In 2011, Building Bridges Worldwide successfully completed an ambitious project in the Himalayan village of Gerkhu, Nepal, where a community center/medical clinic was constructed; one that would serve nearly 9,000 nearby residents in neighboring communities. We built close ties with the villagers and made lifelong friends. Several months later, the first baby was born there and the volunteers who had worked on the clinic were extremely proud.
Fast forward to April 2015, when Nepal was hit by one of the worst earthquakes every recorded. More than 8,000 people lost their lives, 21,000 more were injured and many homes were reduced to rubble. Many of the rural communities in the Himalayan range were especially hard hit, and unfortunately, in one district in particular severe avalanches followed the earthquakes, leveling all 98 schools. As the world’s media quickly moved on to the next big story, Nepal was hit by a major aftershock the following month and has been struggling to rebuild ever since. Nearly a half million people have been displaced from their homes. To compound the problem, Nepal is one of the poorest countries in all of Asia, and the world, and has very few resources to support a rebuild. Progress has been slow and will take years and likely, decades.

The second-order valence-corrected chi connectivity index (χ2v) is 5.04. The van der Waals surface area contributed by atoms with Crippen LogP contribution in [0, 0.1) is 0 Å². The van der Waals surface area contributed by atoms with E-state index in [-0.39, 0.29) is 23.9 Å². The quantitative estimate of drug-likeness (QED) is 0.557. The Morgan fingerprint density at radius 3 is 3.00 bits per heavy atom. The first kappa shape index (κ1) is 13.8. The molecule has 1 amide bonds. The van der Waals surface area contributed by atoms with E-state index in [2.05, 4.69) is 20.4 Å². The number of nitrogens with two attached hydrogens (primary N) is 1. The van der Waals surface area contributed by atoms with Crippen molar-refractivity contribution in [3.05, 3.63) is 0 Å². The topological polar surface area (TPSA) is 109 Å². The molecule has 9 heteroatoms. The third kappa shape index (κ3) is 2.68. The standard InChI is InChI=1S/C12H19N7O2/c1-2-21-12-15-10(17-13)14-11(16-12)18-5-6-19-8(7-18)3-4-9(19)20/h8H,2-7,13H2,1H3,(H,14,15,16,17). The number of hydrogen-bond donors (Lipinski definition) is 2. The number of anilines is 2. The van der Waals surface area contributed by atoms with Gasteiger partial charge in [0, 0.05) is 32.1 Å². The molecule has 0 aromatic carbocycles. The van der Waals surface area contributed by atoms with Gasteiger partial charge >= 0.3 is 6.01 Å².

Knowing that the country still needed an enormous amount of help, Building Bridges quickly resolved to return to Nepal in 2016 to aid in getting children back to school. In late September of 2016, a team of volunteers traveled to the village of Katunje in the Rasuwa district to build an earthquake-resistant school that will get 200 students ages 4-12 back into the classroom, and give them a chance to change their futures.